Born May 7, 1840, Votkinsk, Russia

Died November 6, 1893, Saint Petersburg, Russia

Souvenir de Florence, op. 70

Movement 1. The music comes rushing in a flood. A tempest in the lower strings tosses the first violins around like a tiny boat in a storm.

Tchaikovsky adored Italy. He spent the long, harsh Russian winter in Rome, Florence, and Venice, seduced by the warmth of the sun, the music in the streets, the beauty of the men.

“I am under a clear blue sky,” he wrote, “where the sun is shining in all its magnificence. There’s no question about rain or snow, and I go out wearing nothing but a suit … a magical shift is finally happening to me.”

By 1890, the forty-something Tchaikovsky had finally achieved international fame. He was at the peak of his powers, pouring his full emotional self into every bar he wrote, not knowing that he had just three years left to live.

In Florence, he scratched out a simple duet for violin and cello. This germ gave birth to Souvenir de Florence.

Movement 2. Hymn-like richness raises the curtain. Plucked strings—bringing to mind a lover’s serenading guitar—accompany a halting love song shared by violin and cello.

The title can mislead. In English, a “souvenir” is a physical object, kept as a reminder. In French, the word has a slightly different meaning. Souvenir is closer to “remembrance,” to “memory.”

Tchaikovsky found the relatively unusual form—two violins, two violas, two cellos— challenging. “There must be six independent and at the same time homogeneous parts,” he wrote. “It is frightfully difficult!”

His finished work balances these opposing forces: filling the hall with the weight of a much larger ensemble, each musician is pushed to play with the boldness of a soloist. Tchiakovsky’s music pulses with intensity, allowing no real moment of rest for any of the players.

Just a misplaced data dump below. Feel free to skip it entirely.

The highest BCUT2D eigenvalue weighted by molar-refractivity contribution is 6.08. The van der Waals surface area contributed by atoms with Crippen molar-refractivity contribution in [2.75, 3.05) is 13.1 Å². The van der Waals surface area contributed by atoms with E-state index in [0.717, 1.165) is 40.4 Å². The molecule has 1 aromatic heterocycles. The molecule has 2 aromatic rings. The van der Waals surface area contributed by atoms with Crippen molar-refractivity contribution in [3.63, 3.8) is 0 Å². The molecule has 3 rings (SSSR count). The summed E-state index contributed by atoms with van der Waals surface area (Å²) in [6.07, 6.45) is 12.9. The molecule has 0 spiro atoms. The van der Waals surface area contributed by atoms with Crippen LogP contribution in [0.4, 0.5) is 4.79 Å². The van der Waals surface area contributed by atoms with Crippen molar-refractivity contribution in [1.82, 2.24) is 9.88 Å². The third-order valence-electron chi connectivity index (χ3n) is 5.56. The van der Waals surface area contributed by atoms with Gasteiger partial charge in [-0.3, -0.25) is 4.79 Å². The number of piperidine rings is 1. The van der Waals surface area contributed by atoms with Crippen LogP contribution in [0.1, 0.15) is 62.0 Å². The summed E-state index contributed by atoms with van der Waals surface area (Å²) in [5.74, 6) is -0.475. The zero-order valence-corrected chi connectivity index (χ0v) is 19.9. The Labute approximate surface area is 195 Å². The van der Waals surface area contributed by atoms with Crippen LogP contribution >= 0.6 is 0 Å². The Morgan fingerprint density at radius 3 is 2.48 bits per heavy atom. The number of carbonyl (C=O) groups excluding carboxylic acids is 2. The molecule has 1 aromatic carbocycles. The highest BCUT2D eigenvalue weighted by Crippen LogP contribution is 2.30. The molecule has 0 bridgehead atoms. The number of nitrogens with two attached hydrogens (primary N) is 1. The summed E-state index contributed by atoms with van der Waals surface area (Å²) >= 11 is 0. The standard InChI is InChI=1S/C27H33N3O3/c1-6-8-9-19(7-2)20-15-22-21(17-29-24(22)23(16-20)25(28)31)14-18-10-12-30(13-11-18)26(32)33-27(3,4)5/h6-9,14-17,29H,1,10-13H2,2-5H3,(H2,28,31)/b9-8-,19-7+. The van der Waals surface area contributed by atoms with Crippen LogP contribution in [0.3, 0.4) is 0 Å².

Movement 3. A humble viola sings a simple folksong to the ensemble, who take it and turn the screw of intensity.

Tchaikovsky’s mother tongue is never far away. “Italy is beginning to cast her magic spell on me,” he wrote on one early trip. “But in spite of the enjoyments of life in Italy, in spite of the good effect it has upon me—I am, and shall ever be, faithful to my Russia.”

Movement 4. The ensemble lets its hair down to a Slavonic beat, players sharing melodies in conceivable combination of solo, duo, and trio.

Tchaikovsky’s verdict on his work? “It's frightening to see,” he wrote, “how pleased I am with myself.”

First performance: December 1890, in a private concert in St. Petersburg

First SLSO performance: October 20, 1999, George Silfies conducting; Vadim Repin, violin; Amy Oshiro, violin; Susan Gordon, viola; Thomas Dumm, viola; Ilya Finkelshteyn, cello; David Kim, cello

Scoring: String sextet (2 violins, 2 violas, and 2 cellos)

Performance time: Approximately 34 minutes


Tim Munro is the St. Louis Symphony Orchestra’s Creative Partner. A writer, broadcaster, and Grammy-winning flutist, he lives in Chicago with his wife, son, and badly-behaved orange cat.